Doing New Things

I’ve lived on a relatively small island for 14 months now, with my main goal here being to travel and see new things. You’d think in that amount of time that I would have seen most of it, and seen everything in the places I’ve visited may times, but I’m always surprised to find how untrue that is. Since we do have a lot of guests, I find myself going to some of the same places over and over. I don’t really mind, because the places I tend to repeat are the places that I really like (Taormina, Syracuse, Catania’s market, Caltagirone, Cefalu, the Aeolian islands etc.), but I also try to add new things. It’s easy to do the same stuff over and over, but my goal with the people we have visiting this summer is to keep doing things that are new to me. We don’t have a lot of time left here, and there is about 50% of this island that I still haven’t seen. So, summer guests, get prepared to spend some time over on the west side of Sicily.  I think people have a better experience that way anyway, since it keeps me interested.

Sean’s sister Jenny spent the past couple weeks here, and her visit was a really good example of the things I have looked over since I tend to go on auto-pilot to the things I know about. Jenny’s visit was really nice. We had some good weather, Sean had a decent amount of time off work, and Jenny and I got to spend a lot of time together exploring, buying the island out of Haribos, Tic-Tacs, and ceramics, and eating as many cannoli as we could.


Hiking in Cefalu


Dinner out in Cefalu

We did some of my favorites of Taormina, Catania, Syracuse, and Cefalu, but I was surprised at the new things we discovered. In Catania, we went to the big castle that I’ve driven or walked by a few dozen times but never actually gone in to. It’s surprising well preserved and maintained, and houses an art museum with changing exhibits. Currently, a lot of Picasso’s works are featured.

We also spent the day down in Syracuse, where I discovered a few new things. First, the huge futuristic looking building that towers over the city is NOT, as I thought, some sort of odd, government building, it’s actually a church! I had no idea. It’s a rather odd looking church, I think. Very industrial and dark and plain, but kind of an interesting change from the other typical Italian churches. It also houses a statue of The Virgin Mary that supposedly wept for 4 days in 1953.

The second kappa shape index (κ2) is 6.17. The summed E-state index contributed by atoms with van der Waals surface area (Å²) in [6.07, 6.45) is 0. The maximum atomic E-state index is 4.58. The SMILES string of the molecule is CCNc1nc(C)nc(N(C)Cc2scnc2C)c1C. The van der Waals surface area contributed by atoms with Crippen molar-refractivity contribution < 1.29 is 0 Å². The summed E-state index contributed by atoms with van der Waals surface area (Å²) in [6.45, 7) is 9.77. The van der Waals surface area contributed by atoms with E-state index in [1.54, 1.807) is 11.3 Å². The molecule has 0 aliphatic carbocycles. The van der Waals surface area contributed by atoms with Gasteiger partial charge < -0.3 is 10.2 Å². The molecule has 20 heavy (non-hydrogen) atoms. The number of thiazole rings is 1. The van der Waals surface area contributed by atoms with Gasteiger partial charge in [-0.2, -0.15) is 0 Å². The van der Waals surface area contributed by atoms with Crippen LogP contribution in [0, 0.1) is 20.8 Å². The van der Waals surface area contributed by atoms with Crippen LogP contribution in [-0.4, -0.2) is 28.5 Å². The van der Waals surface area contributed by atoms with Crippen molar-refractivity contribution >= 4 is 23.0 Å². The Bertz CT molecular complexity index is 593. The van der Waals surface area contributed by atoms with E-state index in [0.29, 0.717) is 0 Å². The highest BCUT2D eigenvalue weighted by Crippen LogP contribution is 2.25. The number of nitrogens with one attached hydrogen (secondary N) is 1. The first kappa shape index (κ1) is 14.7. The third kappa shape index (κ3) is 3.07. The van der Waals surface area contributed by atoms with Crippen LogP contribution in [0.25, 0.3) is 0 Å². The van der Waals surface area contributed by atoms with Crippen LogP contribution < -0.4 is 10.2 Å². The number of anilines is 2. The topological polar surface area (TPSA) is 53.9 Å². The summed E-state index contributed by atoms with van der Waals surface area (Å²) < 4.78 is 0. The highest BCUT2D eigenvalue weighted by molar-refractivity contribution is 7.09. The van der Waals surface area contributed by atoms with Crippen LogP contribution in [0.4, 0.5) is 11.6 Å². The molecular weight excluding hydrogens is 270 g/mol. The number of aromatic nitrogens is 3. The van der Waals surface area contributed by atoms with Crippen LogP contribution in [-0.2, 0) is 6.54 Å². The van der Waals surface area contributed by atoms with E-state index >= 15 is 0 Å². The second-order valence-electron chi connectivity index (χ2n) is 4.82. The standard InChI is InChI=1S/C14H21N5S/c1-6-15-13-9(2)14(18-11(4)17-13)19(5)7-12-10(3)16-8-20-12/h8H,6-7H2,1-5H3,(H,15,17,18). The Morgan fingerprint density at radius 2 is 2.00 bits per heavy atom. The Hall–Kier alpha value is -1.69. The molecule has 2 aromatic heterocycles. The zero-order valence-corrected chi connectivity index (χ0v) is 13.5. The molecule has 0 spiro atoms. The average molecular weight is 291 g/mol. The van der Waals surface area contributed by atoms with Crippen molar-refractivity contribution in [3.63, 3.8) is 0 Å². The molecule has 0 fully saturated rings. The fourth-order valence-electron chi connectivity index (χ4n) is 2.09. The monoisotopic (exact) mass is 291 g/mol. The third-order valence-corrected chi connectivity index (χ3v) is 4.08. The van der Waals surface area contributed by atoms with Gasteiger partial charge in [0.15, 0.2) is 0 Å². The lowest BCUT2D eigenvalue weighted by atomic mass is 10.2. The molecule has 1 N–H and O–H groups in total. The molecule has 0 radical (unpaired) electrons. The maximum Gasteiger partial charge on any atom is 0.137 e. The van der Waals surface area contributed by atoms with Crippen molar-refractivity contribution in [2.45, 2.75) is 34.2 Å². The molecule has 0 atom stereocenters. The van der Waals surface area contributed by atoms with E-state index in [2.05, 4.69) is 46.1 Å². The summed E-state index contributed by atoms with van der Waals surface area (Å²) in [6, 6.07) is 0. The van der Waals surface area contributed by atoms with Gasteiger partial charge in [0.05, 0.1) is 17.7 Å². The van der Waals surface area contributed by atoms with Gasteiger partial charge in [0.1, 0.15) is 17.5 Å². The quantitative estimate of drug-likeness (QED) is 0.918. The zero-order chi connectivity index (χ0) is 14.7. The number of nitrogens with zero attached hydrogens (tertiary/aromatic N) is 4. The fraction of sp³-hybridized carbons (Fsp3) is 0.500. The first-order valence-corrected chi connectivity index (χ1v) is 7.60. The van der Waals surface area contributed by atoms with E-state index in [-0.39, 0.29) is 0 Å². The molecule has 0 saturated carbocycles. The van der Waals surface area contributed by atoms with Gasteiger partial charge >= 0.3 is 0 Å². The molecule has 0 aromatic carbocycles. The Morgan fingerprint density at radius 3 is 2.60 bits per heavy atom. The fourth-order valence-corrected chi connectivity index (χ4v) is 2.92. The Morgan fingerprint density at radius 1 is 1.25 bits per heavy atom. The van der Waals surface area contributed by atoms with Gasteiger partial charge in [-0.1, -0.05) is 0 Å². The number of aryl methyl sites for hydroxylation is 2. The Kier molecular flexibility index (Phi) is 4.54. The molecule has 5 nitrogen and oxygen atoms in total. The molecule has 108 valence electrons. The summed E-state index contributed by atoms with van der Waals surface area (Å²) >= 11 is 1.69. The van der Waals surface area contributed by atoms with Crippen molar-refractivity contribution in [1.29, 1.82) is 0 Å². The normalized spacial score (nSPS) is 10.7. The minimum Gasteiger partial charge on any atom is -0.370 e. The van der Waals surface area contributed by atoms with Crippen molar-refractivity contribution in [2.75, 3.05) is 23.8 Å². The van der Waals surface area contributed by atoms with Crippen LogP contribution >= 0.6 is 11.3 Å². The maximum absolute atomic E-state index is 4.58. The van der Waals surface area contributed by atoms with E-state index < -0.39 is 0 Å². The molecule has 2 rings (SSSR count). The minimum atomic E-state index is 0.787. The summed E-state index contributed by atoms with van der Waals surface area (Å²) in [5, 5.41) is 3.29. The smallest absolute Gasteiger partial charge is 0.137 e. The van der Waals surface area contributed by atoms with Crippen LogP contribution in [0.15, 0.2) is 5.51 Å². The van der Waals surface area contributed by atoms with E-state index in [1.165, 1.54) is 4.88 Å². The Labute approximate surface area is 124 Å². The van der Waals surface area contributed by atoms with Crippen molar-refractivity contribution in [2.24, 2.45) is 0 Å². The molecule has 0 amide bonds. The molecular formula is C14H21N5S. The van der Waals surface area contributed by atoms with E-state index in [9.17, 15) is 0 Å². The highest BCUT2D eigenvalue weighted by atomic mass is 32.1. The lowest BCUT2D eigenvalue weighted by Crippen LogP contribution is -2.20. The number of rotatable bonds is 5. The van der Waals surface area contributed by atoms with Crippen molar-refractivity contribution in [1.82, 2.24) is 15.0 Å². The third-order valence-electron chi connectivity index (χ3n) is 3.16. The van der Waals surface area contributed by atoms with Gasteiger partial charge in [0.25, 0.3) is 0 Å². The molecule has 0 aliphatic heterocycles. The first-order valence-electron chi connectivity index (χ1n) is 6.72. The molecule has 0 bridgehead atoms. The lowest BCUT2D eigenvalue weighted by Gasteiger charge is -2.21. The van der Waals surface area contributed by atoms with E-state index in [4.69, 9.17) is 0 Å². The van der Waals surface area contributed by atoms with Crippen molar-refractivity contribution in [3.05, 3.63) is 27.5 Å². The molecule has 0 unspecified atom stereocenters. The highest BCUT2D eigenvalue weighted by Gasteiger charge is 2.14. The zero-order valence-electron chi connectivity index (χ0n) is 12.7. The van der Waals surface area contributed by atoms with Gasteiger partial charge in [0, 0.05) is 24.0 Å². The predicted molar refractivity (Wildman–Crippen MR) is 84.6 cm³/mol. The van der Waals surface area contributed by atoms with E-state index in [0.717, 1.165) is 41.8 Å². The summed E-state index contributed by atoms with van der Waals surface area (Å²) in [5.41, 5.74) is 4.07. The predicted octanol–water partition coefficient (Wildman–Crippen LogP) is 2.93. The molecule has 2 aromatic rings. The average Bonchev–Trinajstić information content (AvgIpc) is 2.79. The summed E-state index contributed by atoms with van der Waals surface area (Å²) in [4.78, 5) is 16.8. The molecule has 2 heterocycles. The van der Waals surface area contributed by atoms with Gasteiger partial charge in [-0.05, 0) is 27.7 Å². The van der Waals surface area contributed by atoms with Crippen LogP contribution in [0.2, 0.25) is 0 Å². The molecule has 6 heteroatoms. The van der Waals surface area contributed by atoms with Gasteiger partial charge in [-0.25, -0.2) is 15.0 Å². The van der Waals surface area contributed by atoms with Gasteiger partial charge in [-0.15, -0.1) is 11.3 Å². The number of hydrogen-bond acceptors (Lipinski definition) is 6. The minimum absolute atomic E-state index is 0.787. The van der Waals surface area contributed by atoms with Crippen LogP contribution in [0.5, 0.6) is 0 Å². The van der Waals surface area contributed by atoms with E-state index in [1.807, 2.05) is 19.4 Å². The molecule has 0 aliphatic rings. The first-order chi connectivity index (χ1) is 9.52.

Oddly enough, this is a church.


Church of the future?


The crypt


Oh hey Agatha!

Also, there are catacombs in Syracuse! Right in the middle of the city. We visited them this time, and they’re really interesting. They’re built into the underground aqueducts and cisterns used by the Greeks, so they’re really quite spacious and nice. The catacombs contain about 20,000 tombs of early Christians, along with some carvings and frescoes that are still intact.

For a little side trip, we spent a couple nights in Cefalu and spent a day in Palermo, which, despite being the capital of this island I live on, I’d never spent any time in. Palermo is beautiful, and I really enjoyed our day there. The two most interesting things we saw were the Capuchin catacombs and the Palatine Chapel.

The catacombs there are one of the most unusual things I’ve ever seen, and definitely not for anyone easily spooked. The Capuchin monks believe that death should not be feared, and appear to have a much more open (honest?) relationship with death and the deceased than most do these days. Most catacombs you visit are empty, and I imagine there are some with bones still in them, but these catacombs are full of whole skeletons, fully dressed, many of which still have their hair and mummified skin. They were placed either in clear coffins, or in niches along the wall, so they hang on the wall next to you – so close that you could touch them if you wanted. The bodies were dehydrated and sometimes embalmed before being placed in the catacombs. Some are better preserved than others. Relatives of the deceased would return to the catacombs to visit their loved ones, or even join hands with the deceased in prayer. Can you imagine? The smell!  No photos were allowed, but here is a link to some images from Google, or a slightly unsettling description, (remember what I said about being easily spooked).

On a lighter note, the other highlight in Palermo was the Cappella Palatina. The chapel is located in the Royal palace, and was built under the Norman King Roger II. It is covered in gold sparkling mosaics, and honestly takes your breath away.IMG_3815 IMG_3827 IMG_3811 IMG_3820 IMG_3821

A few other photos from Jenny’s trip…


Swordfish festival in Aci Trezza


Catholic saints and Greek columns


The toilets at the Villa Romana del Casale. Not exactly private.


Capuchin cemetery. The Italian cemeteries are always so beautiful.


Palermo’s cathedral






Wine tasting




From Castelmola


About roxy jamieson

Discovering life in Sicily.
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